Memorandum submitted by the Rt Hon John
Major CH MP
I write in response to the Consultation Document
on Proposed Amendments to the Rules relating to the Conduct of
I welcome this consultation since the Rules
have changed substantially from their original purpose. I have
a number of comments.
1. GENERAL COMMENTS
(a) The composition of the Committee on Standards
is not ideal. It would benefit from more legal expertise among
its members and also a Legal Adviser to ensure that judgements
on Parliamentary Resolutions are not stretched beyond their intent
(b) There should be a formal Appeal Procedure
for aggrieved Members who should also have access to legal advice
for any complaint lodged against them;
(c) When an MP is instructed by the Committee
to take action after an investigation, then in every instance
the Parliamentary Resolution he has infringed should be specifically
pointed out to him;
(d) The Rules should not be changed within
a Parliamentary session (as has happened following the Livingstone
Report). I doubt it would be right to bind the Committee for a
full Parliament but we can, at least, prevent "mission creep"
within each session of Parliament.
(e) If the Commissioner judges a complaint
to be frivolous or trivial (of which there has been a number)
the Commissionerfollowing consultation with the Chairmanshould
be empowered to dismiss the complaint immediately.
At present there is a requirement to register
a non-executive Directorship (or membership of an Advisory Board)
but neither the remuneration figure nor an "employment agreement"
is required. This is sensible.
If a Member carries out a number of activities
for a third party (ie press articles, or a series of speeches
for one body) an "employment agreement" is sought by
the Committee. I see no justification for this: it should be sufficient
simply to register the relationship. The requirement for the deposit
of an "employment agreement" is onerous and artificial
(and implies distrust of the word of the Member concerned). The
registration of the remuneration that follows an "employment
agreement" is unnecessary and intrusive and simply provides
the media with ammunition against the Memberand ultimately
the institution of the Commons. This is not what was intended
by the establishment of Nolan. The fact that the relationship
exists is what needs to be knownno more is necessary.
There is even less justification for the submission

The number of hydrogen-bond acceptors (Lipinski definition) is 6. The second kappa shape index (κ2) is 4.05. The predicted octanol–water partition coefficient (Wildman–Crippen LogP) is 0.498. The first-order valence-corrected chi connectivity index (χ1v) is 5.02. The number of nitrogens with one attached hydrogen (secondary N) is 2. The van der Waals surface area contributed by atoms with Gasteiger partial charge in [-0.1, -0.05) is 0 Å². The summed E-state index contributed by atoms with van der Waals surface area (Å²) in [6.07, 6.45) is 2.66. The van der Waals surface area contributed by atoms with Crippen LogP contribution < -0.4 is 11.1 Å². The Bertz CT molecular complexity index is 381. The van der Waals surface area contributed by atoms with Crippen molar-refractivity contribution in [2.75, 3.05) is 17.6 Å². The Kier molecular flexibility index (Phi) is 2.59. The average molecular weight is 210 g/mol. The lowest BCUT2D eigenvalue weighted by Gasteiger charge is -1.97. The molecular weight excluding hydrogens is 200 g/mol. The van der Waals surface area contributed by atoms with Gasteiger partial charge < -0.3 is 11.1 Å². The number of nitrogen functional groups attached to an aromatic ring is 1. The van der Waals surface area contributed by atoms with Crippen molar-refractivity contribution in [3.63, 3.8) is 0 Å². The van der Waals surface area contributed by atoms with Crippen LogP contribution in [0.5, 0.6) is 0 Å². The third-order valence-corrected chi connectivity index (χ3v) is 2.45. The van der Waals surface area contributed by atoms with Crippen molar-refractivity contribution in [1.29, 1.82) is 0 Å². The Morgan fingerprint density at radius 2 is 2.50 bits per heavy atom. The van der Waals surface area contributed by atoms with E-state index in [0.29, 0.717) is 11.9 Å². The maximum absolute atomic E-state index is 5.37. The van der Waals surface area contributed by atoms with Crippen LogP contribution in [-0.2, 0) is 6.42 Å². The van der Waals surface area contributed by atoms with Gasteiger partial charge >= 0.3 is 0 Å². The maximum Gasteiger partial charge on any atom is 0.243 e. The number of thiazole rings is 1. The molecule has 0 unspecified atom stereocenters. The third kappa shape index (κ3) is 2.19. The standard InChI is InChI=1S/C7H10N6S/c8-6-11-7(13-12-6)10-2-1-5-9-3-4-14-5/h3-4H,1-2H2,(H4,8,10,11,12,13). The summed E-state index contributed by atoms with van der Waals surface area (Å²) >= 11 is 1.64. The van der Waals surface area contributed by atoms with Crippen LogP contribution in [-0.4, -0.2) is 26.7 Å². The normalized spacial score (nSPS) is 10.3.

of such "agreements" for individual speeches to different
audiences. (If there is a series to the same audienceor
for the same sponsorit might be analogous to a newspaper
column but, even then, my view expressed above remains the same.)
It is simply not credible to require such "agreements"
to be deposited if a Speakers Agency acts as a middleman, since
the contract involving a fee to the Member is with the sponsoring
body for the speechand not with the Agency. The Agency
is paid by the Member.
3. PAID "PARLIAMENTARY
The above term is very vague: what does it mean?
I am a Member who makes speechesmainly abroadabout
international politics and economics.
(a) do not involve advocacy (or ever lead
(b) are to audiences who often believe I
left Parliament on leaving Government;
(c) are currently scheduled for beyond the
end of this Parliament (thus illustrating they are not related
to my membership of the House).
I have never been asked to undertake
Parliamentary actions as a result of these speechesnor
would I ever do so. Yet at present these speeches seem to be regarded
as a "Parliamentary service": emphatically they are
not and this interpretation should be reviewed and guidance
issued that is beyond misunderstanding.
One reason, I believe, for the views the Committee
has taken on speeches is the suspicion that some Members are paidostensibly
for speecheswhen in reality they offer a consultancy. If
this occurs it is a clear breach of the Rules and should be
dealt with severelybut it does not justify undue requirements
on Members who make speeches without providing any form of consulting
services. I suggest that all Members registering speeches should
be required to declare:
(i) that they do not offer consulting services;
(ii) any Parliamentary advocacy of any kind.
Such a requirement should replace the cumbersome,
intrusive and artificial device of lodging an "employment
agreement" where, in reality, none exists.
I am leaving the Commons at the end of this
Parliament andsince I established Nolanam keen to
see the registration system operating effectively and fairly.
It should be able to register interests that should rightly be
known to the Commons, without infringing the legitimate privacy
I would be glad to attend the Committee and
give oral evidence if that would be helpful.
26 October 2000